Quite a few people were left wondering why champagne was given out before the race had ended. Why it was said after the time trial that the race was lost for Evans. And why Evans didn't attack the celebrating Danish team on Sunday. The answer is a mix of tradition and race tactics.
If the race would have been conducted just like any other stage, Evans would not have been able to make up time on Carlos Sastre – barring accident, of course. In flat stages it would have been very hard for Evans to get away, especially given the strength of the CSC-Saxo Bank team.
Even if Evans would have been a lot closer to Sastre in the overall standings a move may not have worked, due to the lack of time bonuses. There was no way CSC would have left Evans out of sight.
Tradition has it that after three weeks of racing those who survived to the final day celebrate a bit. Everybody has some fun, such as Samuel Dumoulin and Stéphane Augé, who swapped their bike helmets with the helmets from the L'Equipe crew on the motor bikes. The Cofidis duo then went by the bunch to make everyone laugh, including Evans.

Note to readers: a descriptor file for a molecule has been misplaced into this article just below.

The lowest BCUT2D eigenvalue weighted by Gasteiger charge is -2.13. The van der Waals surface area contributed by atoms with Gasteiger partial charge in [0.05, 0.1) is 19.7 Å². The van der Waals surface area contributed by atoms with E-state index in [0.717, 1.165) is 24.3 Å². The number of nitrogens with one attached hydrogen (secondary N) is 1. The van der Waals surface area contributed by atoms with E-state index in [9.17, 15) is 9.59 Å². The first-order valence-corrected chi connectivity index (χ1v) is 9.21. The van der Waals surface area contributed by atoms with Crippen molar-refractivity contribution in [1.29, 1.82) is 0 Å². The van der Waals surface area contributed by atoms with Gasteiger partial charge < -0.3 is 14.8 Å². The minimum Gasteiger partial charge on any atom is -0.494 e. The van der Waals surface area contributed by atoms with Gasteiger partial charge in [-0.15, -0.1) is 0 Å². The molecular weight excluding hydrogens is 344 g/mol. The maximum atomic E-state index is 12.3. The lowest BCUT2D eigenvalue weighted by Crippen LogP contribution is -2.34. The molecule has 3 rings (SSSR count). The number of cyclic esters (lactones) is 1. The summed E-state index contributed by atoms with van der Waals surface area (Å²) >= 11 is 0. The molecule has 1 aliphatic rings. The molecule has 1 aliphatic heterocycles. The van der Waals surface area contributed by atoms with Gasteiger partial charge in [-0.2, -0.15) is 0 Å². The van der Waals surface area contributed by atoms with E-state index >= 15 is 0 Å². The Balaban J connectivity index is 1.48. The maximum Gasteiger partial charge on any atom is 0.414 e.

Of course someone could use these moments to attack. It would make the rider as popular as someone attacking in the feed zone or during a nature break. And it can likely spoil the future of a career. If Evans would have done such a move, he would not have (m)any friends left in the peloton real soon.
After three weeks it just turned out that Sastre was the strongest, with the best squad. Evans finished runner-up and will undoubtedly be back next year to try again.